Borràs case

Speaker Borràs facing 6 years in prison and 21-year ban from office

Prosecutors accuse Laura Borràs of administrative misfeasance and forgery

3 min
The President of the Parliament, Laura Borràs.

BarcelonaSix years in prison, a 21-years ban from office and a €144,000 fine: this is the sentence the Public Prosecutor's Office is seeking for Catalan Speaker Laura Borràs, for allegedly splitting contracts to avoid scrutiny when she was director of the Institution of Catalan Letters. She stands accused of administrative misfeasance and forgery with the aggravating factor of her public position. However, charges of embezzlement and administrative fraud have been dropped despite the fact that the Catalan High Court had at first accepted to hear the accusation's case relating to these crimes. In view of this, the Speaker's party, Together for Catalonia (JxCat), has again closed ranks with its president: "So much disproportion proves it is a case of political persecution. We give all our support and stand by your side," said the party's secretary general, Jordi Turull. On the other hand, JxCat's coalition partner in the Catalan government, Republican Left of Catalonia (ERC), reiterated that Borràs should "consider" taking a step aside.

"Defendants Laura Borràs and Isaías Herrero – a friend of the current Speaker who was in charge of the website's maintenance tasks – acted by mutual agreement and agreed that those tasks would be paid done through administrative contracting, unduly splitting them into several minor contracts," concludes the Prosecutor's Office's brief. According to the Public Prosecutor's Office, by awarding these contracts to Herrero, Borràs violated the principles of "transparency and public concurrence", despite both she and Herrero being "perfectly aware that in their way of acting they openly broke regulations on administrative contracting". In total, the amount Herrero was paid amounts to €277,438.17.

The Prosecutor's indictment also states that Borràs and Herrero "faked" the contracting process to "hide" the awards. In each of the jobs to be done, three budgets appeared in the name of different suppliers to give some "appearance" of normality. "Two suppliers were not real offers but budgets falsely elaborated by the accused [...] to cover up the fact that the job would be awarded to Herrero and mask the illegal splitting of contracts.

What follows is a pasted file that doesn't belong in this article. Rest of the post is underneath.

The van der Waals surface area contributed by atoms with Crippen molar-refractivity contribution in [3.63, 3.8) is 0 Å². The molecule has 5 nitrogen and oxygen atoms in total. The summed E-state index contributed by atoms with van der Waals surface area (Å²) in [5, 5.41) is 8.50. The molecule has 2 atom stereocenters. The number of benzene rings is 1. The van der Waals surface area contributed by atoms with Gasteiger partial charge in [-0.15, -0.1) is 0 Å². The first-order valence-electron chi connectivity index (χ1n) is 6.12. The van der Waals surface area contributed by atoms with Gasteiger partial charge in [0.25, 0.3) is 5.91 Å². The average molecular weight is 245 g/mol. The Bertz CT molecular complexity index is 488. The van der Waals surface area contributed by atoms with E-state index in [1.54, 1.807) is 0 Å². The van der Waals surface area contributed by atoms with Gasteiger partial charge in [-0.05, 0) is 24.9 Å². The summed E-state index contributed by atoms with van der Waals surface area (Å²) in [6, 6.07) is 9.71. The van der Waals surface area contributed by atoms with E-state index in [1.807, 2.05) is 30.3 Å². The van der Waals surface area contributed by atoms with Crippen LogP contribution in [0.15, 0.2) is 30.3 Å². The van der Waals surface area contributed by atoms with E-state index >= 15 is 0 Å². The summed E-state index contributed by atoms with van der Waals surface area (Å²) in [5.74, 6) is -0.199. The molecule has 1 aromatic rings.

Abuse of power

In consequence, the Prosecutor's Office claims that Borràs "abused her powers as director of the ILC" and "approved the contracting, spending and awarding of 18 minor contracts" herself. For Herrero, the Prosecutor's Office is seeking the same sentence as for Borràs, accusing him of the same crimes: 6 years in prison and a 21-year ban from office for misfeasance and forgery. On the other hand, they want Herrero to pay €72,000 in fines, half as much as the Speaker, because Borràs has the aggravating circumstance of being a public official.

A third person is involved in the case. Businessman Andreu Pujol, for whom the prosecution is seeking a 10-year ban from office and 3 years in prison for the same crimes, is considered by the Public Prosecutor's Office to be a "necessary collaborator". He "was aware" of the splitting of contracts between Borràs and Herrero, and "in agreement with them he prepared budgets and invoices in his name as a freelancer or through the company APMGC&CE SL". These budgets were sometimes unrealistic offers so that Herrero's were chosen; other times, they were invoices which he would then pass on to Herrero.

The contracts

According to the prosecutor's brief, Borràs awarded 18 minor contracts fraudulently. It considers these should have been grouped into only six contracts: one for the development of the ILC website; a second for the Any Vinyoli website; a third one for the virtual platform Què llegeixes?; a fourth on the Ramon Rull literary year; a fifth on the website dedicated to the 30th anniversary of the publication of the work Pedra de tartera; and a sixth for the maintenance of the Bertrana year website.

Of the 18 minor contracts – most of them around €21,000 – some were awarded directly in the name of Isaías Herrero, but the others were awarded to names as varied as Xarxa Integral de Professionals i Usuàries; Freelance Societat Cooperativa Madrilenya; APMGC&CE; Andreu Pujol Martín and SmartCooper. Whatever the name, the prosecution argues that it was always Herrero behind it. What the prosecutor does concede is that the prices of the contracts were never bloated and therefore what ILC paid for the work was an adequate cost. In the end, the Prosecutor's Office also dismissed the case against a fourth defendant, whose identity has not been revealed: it argues that it has not found "sufficiently solid incriminating evidence".